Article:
A graphic format adds heart-rending images to McKay’s violent 2008 tale of children kidnapped and forced to become soldiers in Uganda.
The book opens with an awareness-raising letter to readers from teen protagonist Kitina Jacob and a brutal preview to set the stage. The tale then takes him and schoolmates Tony, Paul and Norman into a sudden nightmare when soldiers of the Lord’s Resistance Army burst into their dormitory. After weeks of forced marches, vicious beatings and atrocities designed to turn them into uncaring killers, the captives escape with help from mutilated campmate Hannah and others—profoundly scarred but, ultimately, resilient enough to take back their lives. Switching from white to black borders between his panels during the time of captivity to intensify the atmosphere of terror, Lafrance puts shadows or at least a little visual distance between viewers and violent acts. Wrenchingly, though, he ramps up the immediacy and emotional intensity by cutting again and again to the wide-eyed, tear-stained faces of children forced to do or to witness those acts.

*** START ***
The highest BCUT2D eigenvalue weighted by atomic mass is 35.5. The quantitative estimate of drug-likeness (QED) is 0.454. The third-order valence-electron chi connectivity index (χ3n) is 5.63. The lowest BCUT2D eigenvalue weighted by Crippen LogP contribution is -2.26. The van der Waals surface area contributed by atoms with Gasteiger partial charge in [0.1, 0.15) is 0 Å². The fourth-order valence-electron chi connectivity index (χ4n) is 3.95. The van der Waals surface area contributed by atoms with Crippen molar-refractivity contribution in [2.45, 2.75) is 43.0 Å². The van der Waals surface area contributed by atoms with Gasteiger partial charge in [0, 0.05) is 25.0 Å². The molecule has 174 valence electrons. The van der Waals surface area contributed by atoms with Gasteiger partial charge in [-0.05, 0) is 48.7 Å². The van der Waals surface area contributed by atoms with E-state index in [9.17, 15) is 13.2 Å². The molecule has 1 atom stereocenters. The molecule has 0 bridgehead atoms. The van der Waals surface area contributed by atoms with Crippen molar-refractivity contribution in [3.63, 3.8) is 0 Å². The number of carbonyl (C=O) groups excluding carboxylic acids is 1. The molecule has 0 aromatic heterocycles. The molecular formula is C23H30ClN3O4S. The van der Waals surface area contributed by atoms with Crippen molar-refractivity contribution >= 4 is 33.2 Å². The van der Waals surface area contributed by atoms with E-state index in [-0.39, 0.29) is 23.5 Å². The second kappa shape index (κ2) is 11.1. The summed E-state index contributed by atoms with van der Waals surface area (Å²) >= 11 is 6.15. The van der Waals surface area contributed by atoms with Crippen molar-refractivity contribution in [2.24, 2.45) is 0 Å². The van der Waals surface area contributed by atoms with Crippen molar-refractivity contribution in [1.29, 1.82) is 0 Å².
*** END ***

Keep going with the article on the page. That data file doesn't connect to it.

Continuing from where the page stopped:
Powerful storytelling based on documented experiences; despite being set in 2002, it’s as relevant as ever since the LRA is still all-too-active. (afterword) (Graphic historical fiction. 12-15)